October 19, 2011
Hitting major-league pitching during baseball's steroid era proved much easier for Rafael Palmeiro than becoming a real estate tycoon has during these troubled economic times. Snubbed in January for the Hall of Fame, and set back in June by his land development company filing for bankruptcy, Palmeiro today finds himself where so many other Americans do: begging creditors for more time to pay bills.
If only Palmeiro's autograph were worth something right now, he could sell some signed memorabilia to whittle down what he owes. Not that baseball card shows would begin to truly cover his debts.
The Fort Worth Star-Telegram reports that Palmeiro's company has requested five years to sell about 200 acres of undeveloped land in Grapevine, Texas — property north of Dallas/Fort Worth International Airport. Creditors are owed about $40 million and Palmeiro personally is on the hook for about $10 million of that. But it's all right — Palmeiro has it all figured out:
According to the proposed plan, Palmeiro and his wife, Lynne, who live in Colleyville, said they will sell a home in Pebble Beach, Calif., worth at least $10.5 million, and use $2.5 million from the sale to make interest payments on notes until the property, which fronts Texas 121 and Farm Road 2499, sells.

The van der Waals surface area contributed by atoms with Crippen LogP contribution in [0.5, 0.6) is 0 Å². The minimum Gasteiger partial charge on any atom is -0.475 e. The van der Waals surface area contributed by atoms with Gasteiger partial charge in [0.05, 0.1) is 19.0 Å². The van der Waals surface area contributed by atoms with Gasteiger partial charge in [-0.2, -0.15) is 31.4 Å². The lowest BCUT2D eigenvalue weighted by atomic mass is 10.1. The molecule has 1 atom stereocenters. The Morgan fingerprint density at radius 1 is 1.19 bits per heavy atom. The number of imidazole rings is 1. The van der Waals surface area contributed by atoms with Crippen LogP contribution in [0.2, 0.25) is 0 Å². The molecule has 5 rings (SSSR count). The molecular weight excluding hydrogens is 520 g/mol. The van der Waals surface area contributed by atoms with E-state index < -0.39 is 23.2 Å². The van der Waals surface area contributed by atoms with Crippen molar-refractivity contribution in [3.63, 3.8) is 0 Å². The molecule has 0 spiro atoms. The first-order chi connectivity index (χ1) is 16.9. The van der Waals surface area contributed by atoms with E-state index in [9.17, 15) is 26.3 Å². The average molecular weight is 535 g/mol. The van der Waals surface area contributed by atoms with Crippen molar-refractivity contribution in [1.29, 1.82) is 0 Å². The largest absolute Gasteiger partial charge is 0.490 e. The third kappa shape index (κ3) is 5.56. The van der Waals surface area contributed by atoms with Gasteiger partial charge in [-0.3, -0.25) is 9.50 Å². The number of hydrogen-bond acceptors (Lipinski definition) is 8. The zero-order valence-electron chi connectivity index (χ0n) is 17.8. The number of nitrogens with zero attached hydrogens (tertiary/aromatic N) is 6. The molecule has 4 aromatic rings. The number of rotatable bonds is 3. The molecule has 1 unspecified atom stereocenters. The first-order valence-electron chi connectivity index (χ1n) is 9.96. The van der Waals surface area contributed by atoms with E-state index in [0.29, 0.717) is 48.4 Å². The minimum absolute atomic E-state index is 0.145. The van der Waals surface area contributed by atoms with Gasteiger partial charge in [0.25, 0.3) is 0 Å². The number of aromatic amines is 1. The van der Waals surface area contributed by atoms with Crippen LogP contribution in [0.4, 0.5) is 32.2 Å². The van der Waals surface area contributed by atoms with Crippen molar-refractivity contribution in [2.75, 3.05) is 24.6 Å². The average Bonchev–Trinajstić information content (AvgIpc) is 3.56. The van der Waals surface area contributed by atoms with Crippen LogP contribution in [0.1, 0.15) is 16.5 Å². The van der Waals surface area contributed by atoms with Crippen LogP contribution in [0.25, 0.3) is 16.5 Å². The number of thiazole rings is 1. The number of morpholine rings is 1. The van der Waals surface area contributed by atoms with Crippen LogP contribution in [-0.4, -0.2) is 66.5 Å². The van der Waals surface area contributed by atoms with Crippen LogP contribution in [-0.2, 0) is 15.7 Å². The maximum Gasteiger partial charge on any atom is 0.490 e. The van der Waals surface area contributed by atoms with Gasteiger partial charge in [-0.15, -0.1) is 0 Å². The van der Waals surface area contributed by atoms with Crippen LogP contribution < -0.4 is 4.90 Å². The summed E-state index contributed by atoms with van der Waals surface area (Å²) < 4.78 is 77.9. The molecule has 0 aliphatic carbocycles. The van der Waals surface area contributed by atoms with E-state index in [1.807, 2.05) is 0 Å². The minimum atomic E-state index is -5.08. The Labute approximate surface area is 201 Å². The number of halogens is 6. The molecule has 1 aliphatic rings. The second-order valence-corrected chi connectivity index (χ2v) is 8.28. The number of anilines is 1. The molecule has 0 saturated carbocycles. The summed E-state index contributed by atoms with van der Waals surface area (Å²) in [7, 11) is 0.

Sounds like fun. (Hey, y'all: Real estate gossip peddler Candy Evans has some details on the Palmeiro's Pebble Beach home, if you're in the market for either real estate or real estate gossip.)
Palmeiro could be considered the quintessential first baseman of the 1990s, with his sweet left-handed swing having produced 569 home runs and 3,020 hits for his career, marks only three others have achieved. Having spent 10 of 19 seasons with them, the Rangers normally would parade Palmeiro around during the World Series as an example of the organization's legacy. Instead, he's something of a pariah, having won only 11 percent of the Hall of Fame vote in his first season of eligibility, mostly because he pointed a finger at Congress in March 2005 and said he never used performance-enhancing drugs — before getting suspended in August of that year for taking them.
Palmeiro even put the President of the United States in the position of having to vouch for his character. Is that friendship with George W. Bush strong enough for Palmeiro to ask for a personal loan to keep the sharks away? Maybe he won't have to ask, if the real estate market picks up. It's doing that, right?
Despite the collective opinion of the electorate, Palmeiro should be in Cooperstown, no matter that he apparently lied to Congress — lied to everyone — about taking PEDs. He won't get in, at least not until the attitude about the era in which he played changes.
But maybe he can get out of debt. These days, anybody would take that in a trade.